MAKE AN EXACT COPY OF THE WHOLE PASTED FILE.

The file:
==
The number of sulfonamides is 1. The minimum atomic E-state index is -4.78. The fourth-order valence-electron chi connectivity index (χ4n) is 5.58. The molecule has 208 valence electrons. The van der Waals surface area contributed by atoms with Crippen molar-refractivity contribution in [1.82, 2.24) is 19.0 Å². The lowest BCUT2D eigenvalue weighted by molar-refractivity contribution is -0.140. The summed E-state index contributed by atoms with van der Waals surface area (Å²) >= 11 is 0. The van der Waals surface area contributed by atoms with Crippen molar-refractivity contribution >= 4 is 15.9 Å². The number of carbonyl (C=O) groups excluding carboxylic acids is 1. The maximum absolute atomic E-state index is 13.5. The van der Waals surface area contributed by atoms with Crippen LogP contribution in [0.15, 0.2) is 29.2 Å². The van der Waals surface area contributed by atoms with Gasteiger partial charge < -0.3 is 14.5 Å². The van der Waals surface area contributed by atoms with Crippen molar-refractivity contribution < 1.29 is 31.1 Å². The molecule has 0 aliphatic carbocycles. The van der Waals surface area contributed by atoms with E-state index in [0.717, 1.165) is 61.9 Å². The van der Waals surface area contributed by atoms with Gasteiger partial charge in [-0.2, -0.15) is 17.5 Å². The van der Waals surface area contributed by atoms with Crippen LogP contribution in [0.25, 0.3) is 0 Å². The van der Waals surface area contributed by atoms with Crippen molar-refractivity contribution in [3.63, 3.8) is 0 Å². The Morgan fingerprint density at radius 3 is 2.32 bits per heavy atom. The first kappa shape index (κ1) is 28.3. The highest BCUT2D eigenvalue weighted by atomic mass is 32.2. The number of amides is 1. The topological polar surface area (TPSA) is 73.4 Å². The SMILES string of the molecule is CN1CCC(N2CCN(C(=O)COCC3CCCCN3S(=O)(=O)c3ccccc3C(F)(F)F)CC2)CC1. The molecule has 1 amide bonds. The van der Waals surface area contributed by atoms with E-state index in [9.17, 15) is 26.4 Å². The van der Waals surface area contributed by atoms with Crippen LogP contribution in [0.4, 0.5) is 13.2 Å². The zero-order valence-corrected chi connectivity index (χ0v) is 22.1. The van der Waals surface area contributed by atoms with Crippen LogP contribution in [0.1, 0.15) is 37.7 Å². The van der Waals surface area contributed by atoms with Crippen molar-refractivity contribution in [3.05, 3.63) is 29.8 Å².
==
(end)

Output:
The number of sulfonamides is 1. The minimum atomic E-state index is -4.78. The fourth-order valence-electron chi connectivity index (χ4n) is 5.58. The molecule has 208 valence electrons. The van der Waals surface area contributed by atoms with Crippen molar-refractivity contribution in [1.82, 2.24) is 19.0 Å². The lowest BCUT2D eigenvalue weighted by molar-refractivity contribution is -0.140. The summed E-state index contributed by atoms with van der Waals surface area (Å²) >= 11 is 0. The van der Waals surface area contributed by atoms with Crippen molar-refractivity contribution >= 4 is 15.9 Å². The number of carbonyl (C=O) groups excluding carboxylic acids is 1. The maximum absolute atomic E-state index is 13.5. The van der Waals surface area contributed by atoms with Crippen LogP contribution in [0.15, 0.2) is 29.2 Å². The van der Waals surface area contributed by atoms with Gasteiger partial charge < -0.3 is 14.5 Å². The van der Waals surface area contributed by atoms with Crippen molar-refractivity contribution < 1.29 is 31.1 Å². The molecule has 0 aliphatic carbocycles. The van der Waals surface area contributed by atoms with E-state index in [0.717, 1.165) is 61.9 Å². The van der Waals surface area contributed by atoms with Gasteiger partial charge in [-0.2, -0.15) is 17.5 Å². The van der Waals surface area contributed by atoms with Crippen LogP contribution in [0.25, 0.3) is 0 Å². The van der Waals surface area contributed by atoms with Crippen molar-refractivity contribution in [3.63, 3.8) is 0 Å². The Morgan fingerprint density at radius 3 is 2.32 bits per heavy atom. The first kappa shape index (κ1) is 28.3. The highest BCUT2D eigenvalue weighted by atomic mass is 32.2. The number of amides is 1. The topological polar surface area (TPSA) is 73.4 Å². The SMILES string of the molecule is CN1CCC(N2CCN(C(=O)COCC3CCCCN3S(=O)(=O)c3ccccc3C(F)(F)F)CC2)CC1. The molecule has 1 amide bonds. The van der Waals surface area contributed by atoms with E-state index in [9.17, 15) is 26.4 Å². The van der Waals surface area contributed by atoms with Crippen LogP contribution in [0.4, 0.5) is 13.2 Å². The zero-order valence-corrected chi connectivity index (χ0v) is 22.1. The van der Waals surface area contributed by atoms with Crippen LogP contribution in [0.1, 0.15) is 37.7 Å². The van der Waals surface area contributed by atoms with Crippen molar-refractivity contribution in [3.05, 3.63) is 29.8 Å².